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American MythologiesEssays on Contemporary Literature$
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William Blazek and Michael K. Glenday

Print publication date: 2005

Print ISBN-13: 9780853237365

Published to Liverpool Scholarship Online: June 2013

DOI: 10.5949/UPO9781846312540

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The Brave New World of Computing in Post-war American Science Fiction

The Brave New World of Computing in Post-war American Science Fiction

Chapter:
(p.168) Chapter 9 The Brave New World of Computing in Post-war American Science Fiction
Source:
American Mythologies
Author(s):

David Seed

Publisher:
Liverpool University Press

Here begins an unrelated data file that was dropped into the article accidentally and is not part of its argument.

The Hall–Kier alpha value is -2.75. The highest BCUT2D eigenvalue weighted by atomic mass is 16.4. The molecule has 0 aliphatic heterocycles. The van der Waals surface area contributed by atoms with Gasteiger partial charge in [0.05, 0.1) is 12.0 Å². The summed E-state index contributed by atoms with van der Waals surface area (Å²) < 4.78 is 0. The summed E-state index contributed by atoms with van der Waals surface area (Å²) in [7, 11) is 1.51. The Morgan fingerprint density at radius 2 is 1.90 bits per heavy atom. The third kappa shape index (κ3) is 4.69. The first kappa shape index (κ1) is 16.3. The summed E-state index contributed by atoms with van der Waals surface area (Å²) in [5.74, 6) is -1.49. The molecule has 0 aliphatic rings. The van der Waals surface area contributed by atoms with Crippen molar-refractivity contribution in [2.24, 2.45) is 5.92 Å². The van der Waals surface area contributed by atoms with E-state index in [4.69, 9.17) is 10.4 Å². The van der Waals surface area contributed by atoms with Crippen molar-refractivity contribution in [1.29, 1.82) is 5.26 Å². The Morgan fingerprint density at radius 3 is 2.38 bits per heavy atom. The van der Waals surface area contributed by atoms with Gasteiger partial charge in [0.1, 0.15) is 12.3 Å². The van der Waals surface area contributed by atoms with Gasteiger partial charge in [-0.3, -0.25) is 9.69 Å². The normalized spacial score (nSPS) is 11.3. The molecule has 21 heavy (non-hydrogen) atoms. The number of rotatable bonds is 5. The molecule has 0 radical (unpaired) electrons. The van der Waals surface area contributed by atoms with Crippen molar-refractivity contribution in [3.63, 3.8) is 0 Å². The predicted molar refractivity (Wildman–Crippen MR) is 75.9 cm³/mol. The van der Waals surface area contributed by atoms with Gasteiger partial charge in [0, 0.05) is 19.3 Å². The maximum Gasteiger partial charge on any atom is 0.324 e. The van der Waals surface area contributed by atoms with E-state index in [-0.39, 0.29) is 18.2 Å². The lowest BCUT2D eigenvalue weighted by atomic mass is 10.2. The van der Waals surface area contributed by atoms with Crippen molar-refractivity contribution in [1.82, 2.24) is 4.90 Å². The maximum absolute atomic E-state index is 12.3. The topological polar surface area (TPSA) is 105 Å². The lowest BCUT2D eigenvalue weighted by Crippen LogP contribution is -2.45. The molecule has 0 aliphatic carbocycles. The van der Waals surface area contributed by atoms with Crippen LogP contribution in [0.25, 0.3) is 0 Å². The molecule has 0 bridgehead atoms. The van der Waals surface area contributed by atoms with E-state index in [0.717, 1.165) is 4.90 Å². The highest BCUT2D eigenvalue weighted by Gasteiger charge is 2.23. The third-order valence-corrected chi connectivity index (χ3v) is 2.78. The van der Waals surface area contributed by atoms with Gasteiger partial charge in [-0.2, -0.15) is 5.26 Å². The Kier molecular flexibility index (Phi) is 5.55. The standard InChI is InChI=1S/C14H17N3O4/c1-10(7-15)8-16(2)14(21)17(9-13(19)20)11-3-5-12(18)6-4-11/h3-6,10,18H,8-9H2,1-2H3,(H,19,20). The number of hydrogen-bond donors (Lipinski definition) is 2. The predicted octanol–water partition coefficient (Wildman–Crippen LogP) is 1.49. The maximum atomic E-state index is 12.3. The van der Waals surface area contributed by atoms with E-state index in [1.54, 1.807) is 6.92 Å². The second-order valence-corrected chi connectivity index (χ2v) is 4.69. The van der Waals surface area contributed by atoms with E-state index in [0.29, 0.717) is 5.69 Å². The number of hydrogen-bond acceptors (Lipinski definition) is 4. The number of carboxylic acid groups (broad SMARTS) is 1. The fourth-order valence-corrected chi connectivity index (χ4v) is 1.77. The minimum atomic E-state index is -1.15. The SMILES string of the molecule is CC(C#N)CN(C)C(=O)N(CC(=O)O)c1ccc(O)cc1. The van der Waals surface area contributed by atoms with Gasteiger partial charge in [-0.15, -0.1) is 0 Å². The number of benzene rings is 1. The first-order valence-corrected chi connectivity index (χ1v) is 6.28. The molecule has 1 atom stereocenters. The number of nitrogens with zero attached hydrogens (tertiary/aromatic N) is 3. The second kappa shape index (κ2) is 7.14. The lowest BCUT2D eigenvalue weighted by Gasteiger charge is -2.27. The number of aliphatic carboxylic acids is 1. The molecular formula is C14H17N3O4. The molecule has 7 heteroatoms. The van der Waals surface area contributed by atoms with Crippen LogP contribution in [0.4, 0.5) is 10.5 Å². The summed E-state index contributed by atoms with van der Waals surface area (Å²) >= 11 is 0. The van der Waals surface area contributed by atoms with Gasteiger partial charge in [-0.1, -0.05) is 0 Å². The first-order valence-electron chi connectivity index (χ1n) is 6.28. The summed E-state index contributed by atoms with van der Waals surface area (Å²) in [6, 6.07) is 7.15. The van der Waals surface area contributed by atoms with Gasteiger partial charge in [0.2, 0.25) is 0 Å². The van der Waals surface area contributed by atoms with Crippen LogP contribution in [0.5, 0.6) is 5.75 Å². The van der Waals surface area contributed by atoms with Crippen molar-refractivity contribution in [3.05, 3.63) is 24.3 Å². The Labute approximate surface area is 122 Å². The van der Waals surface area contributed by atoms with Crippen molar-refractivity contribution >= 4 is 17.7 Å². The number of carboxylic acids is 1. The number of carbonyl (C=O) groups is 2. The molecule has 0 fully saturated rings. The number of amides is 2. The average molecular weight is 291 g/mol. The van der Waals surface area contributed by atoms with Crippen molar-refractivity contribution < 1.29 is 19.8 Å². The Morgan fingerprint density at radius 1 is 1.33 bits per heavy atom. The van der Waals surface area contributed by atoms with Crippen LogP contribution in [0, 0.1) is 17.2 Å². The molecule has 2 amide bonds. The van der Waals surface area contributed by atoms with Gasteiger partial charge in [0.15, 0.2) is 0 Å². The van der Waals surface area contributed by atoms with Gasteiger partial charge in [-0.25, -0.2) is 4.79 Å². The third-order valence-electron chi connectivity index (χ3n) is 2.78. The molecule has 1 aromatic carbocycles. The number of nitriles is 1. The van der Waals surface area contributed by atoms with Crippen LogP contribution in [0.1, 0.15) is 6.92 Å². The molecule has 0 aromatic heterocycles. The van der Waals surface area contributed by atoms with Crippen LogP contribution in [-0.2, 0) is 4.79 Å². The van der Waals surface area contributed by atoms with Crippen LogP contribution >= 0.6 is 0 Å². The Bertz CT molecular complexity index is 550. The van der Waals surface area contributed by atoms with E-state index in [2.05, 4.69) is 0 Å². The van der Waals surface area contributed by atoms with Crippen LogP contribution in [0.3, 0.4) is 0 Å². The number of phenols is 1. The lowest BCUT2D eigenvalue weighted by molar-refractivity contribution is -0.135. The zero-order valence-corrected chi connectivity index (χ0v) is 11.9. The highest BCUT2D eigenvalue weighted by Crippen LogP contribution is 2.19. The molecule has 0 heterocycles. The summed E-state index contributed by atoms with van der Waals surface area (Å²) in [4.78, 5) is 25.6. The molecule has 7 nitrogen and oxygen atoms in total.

DOI:10.5949/liverpool/9780853237365.003.0010

This chapter discusses the emergence of a ‘positive myth of the machine’. It reviews a wide range of texts starting from the early Cold War era and shows how different reactions to the promise or threat of technology developed in the science fiction of this period. The focus is on representations of the computer – from the large-scale machines depicted in Vonnegut's Player Piano (1952) and Barth's Giles Goat-Boy (1966), for example, to the intricate systems of microchip computing presented in such cyberpunk novels as Gibson's Neuromancer (1984) and Sterling's The Hacker Crackdown (1992).

Keywords:   positive myth, machine, technology, science fiction, computer

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